Both South Africa’s main policing and prisons unions are ready to strike from Thursday when public sector workers plan to force the state’s hand on salaries.
The South African Policing Union (SAPU) Friday said it rejected the latest 6.5% offer made by the government in the Public Sector Coordinating Bargaining Chamber. The Public Servants’ Association and the Police and Prisons Civil Rights Union have previously said they are ready for industrial inaction.
“We can report that we have received an overwhelming response to embark on industrial action as our entire membership believes that the current offer is very far from the settlement range demanded by the unions [in the bargaining chamber], SAPU said in a statement.
“We are conscious of the fact that we are organising within the essential services environment, however, not all members are regarded as essential service workers. The fact that since 2007, we have been engaging the employer in order to conclude the Minimum Service Level Agreement in terms of Resolution 1/2007, to regulate any industrial action, the employer has been reluctant to see the finality of the process. “The … mandate is clear- Industrial Action is imminent.”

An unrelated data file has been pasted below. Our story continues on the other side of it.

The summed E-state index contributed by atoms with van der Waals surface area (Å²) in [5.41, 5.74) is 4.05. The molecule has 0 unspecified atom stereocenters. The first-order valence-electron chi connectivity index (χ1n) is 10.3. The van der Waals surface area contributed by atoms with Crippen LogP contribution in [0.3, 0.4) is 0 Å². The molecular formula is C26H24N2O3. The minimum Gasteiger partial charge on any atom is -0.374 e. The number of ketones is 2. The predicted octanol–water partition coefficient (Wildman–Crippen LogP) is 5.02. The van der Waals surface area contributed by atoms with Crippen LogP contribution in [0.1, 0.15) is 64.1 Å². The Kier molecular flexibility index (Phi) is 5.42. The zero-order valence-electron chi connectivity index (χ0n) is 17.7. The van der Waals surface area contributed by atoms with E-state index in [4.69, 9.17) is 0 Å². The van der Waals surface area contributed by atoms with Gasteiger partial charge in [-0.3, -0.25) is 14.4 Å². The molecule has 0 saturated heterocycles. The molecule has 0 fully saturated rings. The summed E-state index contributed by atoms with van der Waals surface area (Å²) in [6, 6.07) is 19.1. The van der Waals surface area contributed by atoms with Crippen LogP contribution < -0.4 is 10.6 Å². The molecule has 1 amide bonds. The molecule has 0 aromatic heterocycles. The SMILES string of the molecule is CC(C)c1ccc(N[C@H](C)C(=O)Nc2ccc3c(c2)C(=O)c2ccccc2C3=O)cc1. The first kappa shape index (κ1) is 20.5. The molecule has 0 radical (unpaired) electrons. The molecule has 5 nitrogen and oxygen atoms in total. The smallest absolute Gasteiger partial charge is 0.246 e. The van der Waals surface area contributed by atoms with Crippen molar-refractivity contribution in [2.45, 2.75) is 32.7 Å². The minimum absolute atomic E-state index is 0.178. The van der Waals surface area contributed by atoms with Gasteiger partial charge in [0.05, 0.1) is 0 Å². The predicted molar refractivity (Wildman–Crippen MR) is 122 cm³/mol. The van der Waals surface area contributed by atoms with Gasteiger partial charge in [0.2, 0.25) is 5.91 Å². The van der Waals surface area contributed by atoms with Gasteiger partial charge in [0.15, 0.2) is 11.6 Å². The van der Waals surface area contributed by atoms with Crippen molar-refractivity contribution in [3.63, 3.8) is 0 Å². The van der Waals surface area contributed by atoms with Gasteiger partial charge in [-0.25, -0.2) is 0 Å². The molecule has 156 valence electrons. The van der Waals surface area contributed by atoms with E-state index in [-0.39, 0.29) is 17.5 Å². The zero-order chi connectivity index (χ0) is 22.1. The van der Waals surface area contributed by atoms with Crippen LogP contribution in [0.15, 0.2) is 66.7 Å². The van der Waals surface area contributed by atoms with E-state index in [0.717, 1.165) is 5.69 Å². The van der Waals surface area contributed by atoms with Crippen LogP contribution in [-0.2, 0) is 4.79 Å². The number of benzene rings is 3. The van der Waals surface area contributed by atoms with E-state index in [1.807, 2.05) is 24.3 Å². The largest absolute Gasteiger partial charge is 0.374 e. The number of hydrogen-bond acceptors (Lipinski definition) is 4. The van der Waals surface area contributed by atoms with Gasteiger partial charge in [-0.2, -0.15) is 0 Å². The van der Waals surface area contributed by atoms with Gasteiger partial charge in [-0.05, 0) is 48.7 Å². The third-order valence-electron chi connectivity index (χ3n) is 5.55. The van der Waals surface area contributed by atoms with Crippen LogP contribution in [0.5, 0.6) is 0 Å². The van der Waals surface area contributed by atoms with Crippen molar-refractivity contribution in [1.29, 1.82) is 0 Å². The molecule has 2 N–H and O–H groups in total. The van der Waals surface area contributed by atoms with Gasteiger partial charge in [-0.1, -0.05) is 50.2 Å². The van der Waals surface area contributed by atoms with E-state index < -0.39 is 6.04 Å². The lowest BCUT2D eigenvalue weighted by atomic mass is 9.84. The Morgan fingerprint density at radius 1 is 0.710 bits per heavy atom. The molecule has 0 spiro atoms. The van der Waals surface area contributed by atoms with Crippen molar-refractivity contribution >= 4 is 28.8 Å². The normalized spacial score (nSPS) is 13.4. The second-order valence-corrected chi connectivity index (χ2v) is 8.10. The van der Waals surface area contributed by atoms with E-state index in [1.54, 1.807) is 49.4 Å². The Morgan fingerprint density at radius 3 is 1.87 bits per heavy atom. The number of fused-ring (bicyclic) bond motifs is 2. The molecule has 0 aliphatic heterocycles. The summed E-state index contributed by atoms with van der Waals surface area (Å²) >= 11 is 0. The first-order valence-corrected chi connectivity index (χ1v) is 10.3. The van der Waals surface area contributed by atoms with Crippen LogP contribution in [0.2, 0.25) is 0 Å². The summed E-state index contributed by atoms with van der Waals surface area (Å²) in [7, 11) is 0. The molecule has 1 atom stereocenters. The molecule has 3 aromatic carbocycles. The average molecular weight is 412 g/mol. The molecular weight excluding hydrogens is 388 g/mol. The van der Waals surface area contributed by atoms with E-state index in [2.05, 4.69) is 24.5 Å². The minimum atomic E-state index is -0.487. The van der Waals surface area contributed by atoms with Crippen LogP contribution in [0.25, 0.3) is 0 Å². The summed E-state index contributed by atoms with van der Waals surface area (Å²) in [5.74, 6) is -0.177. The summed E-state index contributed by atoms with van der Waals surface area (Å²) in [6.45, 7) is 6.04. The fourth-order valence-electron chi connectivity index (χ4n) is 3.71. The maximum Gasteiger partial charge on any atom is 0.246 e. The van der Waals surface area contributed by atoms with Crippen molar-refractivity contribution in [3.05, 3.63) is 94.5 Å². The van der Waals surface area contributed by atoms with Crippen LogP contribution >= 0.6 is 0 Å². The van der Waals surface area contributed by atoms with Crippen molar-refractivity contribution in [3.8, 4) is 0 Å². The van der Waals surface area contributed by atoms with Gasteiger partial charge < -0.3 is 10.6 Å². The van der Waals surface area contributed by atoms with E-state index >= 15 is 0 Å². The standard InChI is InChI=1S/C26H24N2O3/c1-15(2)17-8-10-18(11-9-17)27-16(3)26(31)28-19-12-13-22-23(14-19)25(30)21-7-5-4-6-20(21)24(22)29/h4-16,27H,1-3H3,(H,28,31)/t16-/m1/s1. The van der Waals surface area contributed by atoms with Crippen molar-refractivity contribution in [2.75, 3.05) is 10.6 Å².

Meanwhile, the South African Press Association reports the National Union of Public Service and Allied Workers (NUPSAW) has also decided to join the looming strike – but likely only from next Monday.
Other unions throwing own the gauntlet include the Health and Other Services Personnel Trade Union of SA (HOSPERSA), who is demanding an 8.6% across-the-board salary increase and an increase in the housing allowance from R500 to R1000. The Democratic Nursing Association of SA has also declared a dispute with the government.
Public sector strikes in SA tend to be violent with intimidation and vandalism. At least the last two saw the SA Military Health Service deployed to state hospitals with infantry of the SA Army for protection.